The transformative and disruptive technologies of the 21st century – including robots, artificial intelligence, the internet of things, biotechnologies – do not just offer new ways of doing things, or even simply new things to do. As they provide rapidly changing options to address needs for security, food and shelter, and emotional contact, and reshape the spaces of democratic practice, disruptive technologies also raise questions – speculative and increasingly practical – about what it means to be human. Alongside analysis of technological transformations in areas such as energy, agriculture, transport and information, the resources of the social sciences and the humanities are required to make sense of a world in which technologies are available to enhance human potential – but not equally available everywhere and to all; in which some non-human entities may interact with us in ways that are difficult to distinguish from ordinary language; and in which important aspects of our identities are constructed through participation in algorithmically governed networks.
Identity plays a central role in contemporary social and political debate. We care about how others recognize and misrecognize us, both as individuals and as members of groups. Most people wish to be able to define the terms in which they are perceived, and may feel hurt or devalued when required to fit in to others’ preconceptions or stereotypes. On the other hand, overemphasis on ethno-religious understandings of group identity may foster political tensions. Finding a reasonable balance in this regard implies pluralizing identity: recognizing that who we are, how we are perceived, and how we categorize others, are processes with multiple dimensions that respond to diverse contexts and situations. It is important to elaborate a language in which the well-known results of research in the social and human sciences can be connected to public debate in order to provide a basis for an inclusive and civic public culture.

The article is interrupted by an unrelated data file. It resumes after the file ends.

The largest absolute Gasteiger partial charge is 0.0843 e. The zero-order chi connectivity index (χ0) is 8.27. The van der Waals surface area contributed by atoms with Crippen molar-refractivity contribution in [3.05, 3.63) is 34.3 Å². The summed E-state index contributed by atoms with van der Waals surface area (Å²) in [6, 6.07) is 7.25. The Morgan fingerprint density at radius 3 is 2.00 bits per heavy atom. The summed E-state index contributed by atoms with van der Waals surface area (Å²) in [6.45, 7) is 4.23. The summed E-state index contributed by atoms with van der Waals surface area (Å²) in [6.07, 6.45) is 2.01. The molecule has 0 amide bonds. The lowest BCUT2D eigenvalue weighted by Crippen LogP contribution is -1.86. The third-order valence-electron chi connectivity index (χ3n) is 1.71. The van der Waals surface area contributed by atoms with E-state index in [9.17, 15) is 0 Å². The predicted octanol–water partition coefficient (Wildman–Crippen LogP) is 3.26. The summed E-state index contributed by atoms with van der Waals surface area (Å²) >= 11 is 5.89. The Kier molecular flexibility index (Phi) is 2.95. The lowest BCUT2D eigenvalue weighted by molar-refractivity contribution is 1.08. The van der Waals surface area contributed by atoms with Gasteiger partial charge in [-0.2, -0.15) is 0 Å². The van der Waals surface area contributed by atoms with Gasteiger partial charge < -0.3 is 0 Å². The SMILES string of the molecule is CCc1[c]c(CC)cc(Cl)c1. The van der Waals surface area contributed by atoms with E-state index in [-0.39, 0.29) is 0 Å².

Can we have a democracy of thoughtful empowerment rather than a democracy of sound-bite manipulation that serves simply as an adjunct to technocratically conceived “governance”? “Deliberative democracy” summarizes a range of ideas and institutional developments that seek to engage the public in thoughtful and informed discussion oriented not just towards aggregation of interests but also, more ambitiously, towards the elucidation of the public interest. How can the normative idea of deliberative democracy, which reflects key democratic values of equal citizenship and public reason, be approximated in real-world conditions at various geographical scales? Can new technologies and new methods of organization, mobilization and discussion play a role in revitalizing really existing democracy?
Installation and event, September 12-13, 2017
“Our" is an installation and event by architect Erin Moore, in collaboration with author and philosopher Kathleen Dean Moore. “Our" is a framework made of nesting space for the larvae of solitary bees that houses the collective ecological future of the city as written in the futures of 100 individuals. Deconstructed into 100 bee nesting blocks distributed throughout the city, “Our" embodies the boundlessness of the ecological design site in architecture, the biodiversity of the living city, and the indivisibility of our ecological future.
Kathleen Dean Moore is an author, moral philosopher, and environmental advocate. Formerly Distinguished Professor of Philosophy at Oregon State University, she is the author or co-editor of a dozen books, including Moral Ground: Ethical Action for a Planet in Peril and Great Tide Rising: Toward Clarity and Moral Courage in a Time of Planetary Change.